Garden Opening Day
Monday 28 May 2001

 

WELCOME TO LYNDON GARDENS
and to the Picture Exhibition

 

GARDEN 1
PERIWINKLE COTTAGE

This elegant and beautiful garden was laid out in 1980 by the late Lady Conant, with the help of John Codrington, the noted garden designer. The area in the north-eastern corner, of Italianate appearance, uses the remains of the old farm buildings, with the original manger. The design of the rest of the garden flows softly away from the house. There are at least 25 different species of clematis, together with roses and other shrubs. A small arboretum has been established by John and Clare Conant over the wall in the south-east corner.

GARDEN 2
6 POST OFFICE LANE

This is a delightful small cottage garden, which is full of sun and colour. It has been lovingly planned and constructed by Peggy Pratt, and is divided into two distinct areas (dog and dog-free!) Both areas provide colour and interest throughout the year.

GARDEN 3
OLD OAK COTTAGE

The name of the house is the give away! This garden is dominated by the magnificent oak at its front, against whose leaf-fall, flower-fall, acorn-fall (and pigeon-fall), Sue Anderson wages incessant but highly successful warfare. The southerly aspect shows off to great advantage Sue's beautiful bedding arrangements.

GARDEN 4
POST OFFICE COTTAGE

This cottage is reputedly the oldest in Lyndon, dating back to before 1663 when the village was first mapped. However the garden in its present form was laid out from scratch only 6 years ago. Traditional borders are shown off and framed by the Rutland stone walls, while Pauline and Clive Pitts have recently developed a more contemporary vegetable plot - the perfect spot to enjoy a glass of wine and Gardeners' Question Time!

GARDEN 5
PARSON'S ORCHARD

The garden offers two contrasting styles. The front of the house is more formal, with newly-constructed arrangements of box and gravel leading the eye to either side. Walk around the side, however (past the un-landscaped poultry area!) and the rear garden takes full advantage of the wonderful views to the south across the valley, again with much recent re-planning and construction by Mike and Sarah Peck.

GARDEN 6
BEECH HOUSE

A lovely natural garden lies at the back and side of this pretty red-brick house. It features a number of beautiful mature fruit-trees and a delightful small pond, and is in one of the quietest and most tranquil corners of Lyndon village. Celia Richards takes great pleasure in its reclamation from being more of a wilderness into a proper garden.

GARDEN 7
THE HALL

Whether you enter the grounds of Lyndon Hall down the driveway past the Lodge, or through the gates at the top of Post Office Lane, the 17th century house appears framed by mature trees and overlooks the surrounding landscape of Rutland. The grounds house a collection of over 100 species of trees, most notably the mature Taxodium distichum (Swamp Cypress), one of the finest examples in the country. There are also numerous varieties of Oak trees situated on the Estate. The old double herbaceous borders at the front of the Hall were restocked in 1999 and now contain many unusual perennials and ornamental grasses.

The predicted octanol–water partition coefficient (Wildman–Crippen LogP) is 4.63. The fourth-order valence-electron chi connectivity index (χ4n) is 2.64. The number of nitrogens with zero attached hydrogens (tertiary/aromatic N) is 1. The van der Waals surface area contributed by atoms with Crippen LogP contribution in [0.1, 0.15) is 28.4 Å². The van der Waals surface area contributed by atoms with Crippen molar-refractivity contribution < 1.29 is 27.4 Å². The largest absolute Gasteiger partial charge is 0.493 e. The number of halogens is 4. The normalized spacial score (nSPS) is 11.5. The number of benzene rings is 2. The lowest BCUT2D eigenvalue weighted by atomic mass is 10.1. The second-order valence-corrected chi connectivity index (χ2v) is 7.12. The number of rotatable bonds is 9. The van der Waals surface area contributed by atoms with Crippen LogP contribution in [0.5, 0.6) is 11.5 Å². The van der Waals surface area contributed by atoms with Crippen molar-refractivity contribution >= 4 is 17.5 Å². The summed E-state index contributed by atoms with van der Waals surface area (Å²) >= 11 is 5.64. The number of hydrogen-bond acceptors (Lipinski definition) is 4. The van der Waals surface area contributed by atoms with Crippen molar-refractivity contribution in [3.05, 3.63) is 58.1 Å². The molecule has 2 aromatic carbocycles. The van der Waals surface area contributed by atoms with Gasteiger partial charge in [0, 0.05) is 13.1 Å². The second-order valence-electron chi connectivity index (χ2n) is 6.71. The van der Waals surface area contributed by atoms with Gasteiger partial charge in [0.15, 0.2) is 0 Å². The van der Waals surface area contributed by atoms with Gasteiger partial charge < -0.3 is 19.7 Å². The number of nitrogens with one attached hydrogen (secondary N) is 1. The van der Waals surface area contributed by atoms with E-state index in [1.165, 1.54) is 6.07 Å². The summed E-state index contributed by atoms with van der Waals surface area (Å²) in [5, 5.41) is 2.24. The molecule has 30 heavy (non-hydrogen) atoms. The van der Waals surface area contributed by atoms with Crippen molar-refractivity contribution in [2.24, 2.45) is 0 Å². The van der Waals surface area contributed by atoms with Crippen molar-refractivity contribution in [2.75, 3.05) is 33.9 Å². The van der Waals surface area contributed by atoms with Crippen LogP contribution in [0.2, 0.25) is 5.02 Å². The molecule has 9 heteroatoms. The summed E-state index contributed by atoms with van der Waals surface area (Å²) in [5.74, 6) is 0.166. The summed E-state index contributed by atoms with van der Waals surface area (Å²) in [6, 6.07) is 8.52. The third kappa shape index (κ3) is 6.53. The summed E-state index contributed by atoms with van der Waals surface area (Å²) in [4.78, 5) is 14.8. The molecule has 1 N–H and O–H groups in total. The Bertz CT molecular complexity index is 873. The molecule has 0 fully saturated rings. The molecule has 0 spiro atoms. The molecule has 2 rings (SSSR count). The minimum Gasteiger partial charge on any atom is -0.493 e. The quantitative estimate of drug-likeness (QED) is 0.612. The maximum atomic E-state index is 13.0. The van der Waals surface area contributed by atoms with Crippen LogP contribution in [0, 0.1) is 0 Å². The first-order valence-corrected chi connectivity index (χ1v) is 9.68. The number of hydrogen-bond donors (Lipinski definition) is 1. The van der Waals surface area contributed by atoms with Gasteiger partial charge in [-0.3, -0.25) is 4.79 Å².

GARDEN 8
THE LADY'S GARDEN, LYNDON HALL

The origins of this garden lie in the Victorian era, when a small private area was set aside for the enjoyment of the ladies of the house. It gradually fell into decay and became completely overgrown and hidden, until restoration commenced in 1999. The design, by Rebecca Cotton, for Edward and Justine Conant, is contemporary rather than traditional. It has been planned and constructed making use of the few features that have survived, such as the clover-leaf pond. It is a deceptively simple garden - a gentle cascade of water emerges from a fern-covered bank, and flows along a curving stream to the restored pond. Soft drifts of Miscanthus grass follow the banks of the stream and contrast with the short mown-grass edges adjacent to the straight rills of water nearby. There are circular sculptural seating-places, surrounded by bamboo groves and a jungle complete with Gunneras and Tibetan rhubarb. A rustic summerhouse will one day overlook the bank which is flanked by the giant Austrian and Bhutan Pines.

This garden is still being developed and only when it has reached maturity will its full effect become apparent.. It is hoped however that, with an imaginative eye, its spirit and future beauty are visible.